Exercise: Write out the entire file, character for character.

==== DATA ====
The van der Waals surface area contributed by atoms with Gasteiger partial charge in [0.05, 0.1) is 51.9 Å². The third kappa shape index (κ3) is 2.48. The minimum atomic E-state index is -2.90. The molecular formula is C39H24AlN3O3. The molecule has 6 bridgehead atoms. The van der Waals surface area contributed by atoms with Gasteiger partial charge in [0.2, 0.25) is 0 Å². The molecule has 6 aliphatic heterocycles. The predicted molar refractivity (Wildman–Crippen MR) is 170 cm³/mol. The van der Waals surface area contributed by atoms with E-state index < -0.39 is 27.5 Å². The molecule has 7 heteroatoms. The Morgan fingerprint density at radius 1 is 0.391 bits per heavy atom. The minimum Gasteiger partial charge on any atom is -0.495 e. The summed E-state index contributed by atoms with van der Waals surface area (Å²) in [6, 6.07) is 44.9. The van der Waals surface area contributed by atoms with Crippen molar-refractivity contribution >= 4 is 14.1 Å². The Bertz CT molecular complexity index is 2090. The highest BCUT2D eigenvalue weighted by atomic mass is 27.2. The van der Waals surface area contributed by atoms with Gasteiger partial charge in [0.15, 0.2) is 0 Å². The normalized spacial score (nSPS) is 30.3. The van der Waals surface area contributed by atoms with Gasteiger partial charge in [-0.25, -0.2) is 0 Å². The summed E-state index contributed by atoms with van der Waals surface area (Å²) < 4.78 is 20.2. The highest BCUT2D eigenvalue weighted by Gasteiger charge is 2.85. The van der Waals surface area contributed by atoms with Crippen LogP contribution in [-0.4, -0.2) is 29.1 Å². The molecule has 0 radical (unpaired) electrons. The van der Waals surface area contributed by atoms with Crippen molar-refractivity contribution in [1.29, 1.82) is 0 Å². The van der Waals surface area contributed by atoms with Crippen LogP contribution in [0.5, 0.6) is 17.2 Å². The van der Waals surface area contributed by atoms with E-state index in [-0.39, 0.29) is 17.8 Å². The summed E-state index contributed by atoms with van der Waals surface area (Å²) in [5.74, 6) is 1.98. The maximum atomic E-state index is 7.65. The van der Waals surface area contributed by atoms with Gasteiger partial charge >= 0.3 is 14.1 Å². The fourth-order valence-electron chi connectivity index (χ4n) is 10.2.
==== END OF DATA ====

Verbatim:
The van der Waals surface area contributed by atoms with Gasteiger partial charge in [0.05, 0.1) is 51.9 Å². The third kappa shape index (κ3) is 2.48. The minimum atomic E-state index is -2.90. The molecular formula is C39H24AlN3O3. The molecule has 6 bridgehead atoms. The van der Waals surface area contributed by atoms with Gasteiger partial charge in [0.2, 0.25) is 0 Å². The molecule has 6 aliphatic heterocycles. The predicted molar refractivity (Wildman–Crippen MR) is 170 cm³/mol. The van der Waals surface area contributed by atoms with E-state index < -0.39 is 27.5 Å². The molecule has 7 heteroatoms. The Morgan fingerprint density at radius 1 is 0.391 bits per heavy atom. The minimum Gasteiger partial charge on any atom is -0.495 e. The summed E-state index contributed by atoms with van der Waals surface area (Å²) in [6, 6.07) is 44.9. The van der Waals surface area contributed by atoms with Crippen molar-refractivity contribution >= 4 is 14.1 Å². The Bertz CT molecular complexity index is 2090. The highest BCUT2D eigenvalue weighted by atomic mass is 27.2. The van der Waals surface area contributed by atoms with Gasteiger partial charge in [0.15, 0.2) is 0 Å². The normalized spacial score (nSPS) is 30.3. The van der Waals surface area contributed by atoms with Gasteiger partial charge in [-0.25, -0.2) is 0 Å². The summed E-state index contributed by atoms with van der Waals surface area (Å²) < 4.78 is 20.2. The highest BCUT2D eigenvalue weighted by Gasteiger charge is 2.85. The van der Waals surface area contributed by atoms with Crippen LogP contribution in [-0.4, -0.2) is 29.1 Å². The molecule has 0 radical (unpaired) electrons. The van der Waals surface area contributed by atoms with Crippen molar-refractivity contribution in [1.29, 1.82) is 0 Å². The van der Waals surface area contributed by atoms with Crippen LogP contribution in [0.5, 0.6) is 17.2 Å². The van der Waals surface area contributed by atoms with E-state index in [-0.39, 0.29) is 17.8 Å². The summed E-state index contributed by atoms with van der Waals surface area (Å²) in [5.74, 6) is 1.98. The maximum atomic E-state index is 7.65. The van der Waals surface area contributed by atoms with Gasteiger partial charge >= 0.3 is 14.1 Å². The fourth-order valence-electron chi connectivity index (χ4n) is 10.2.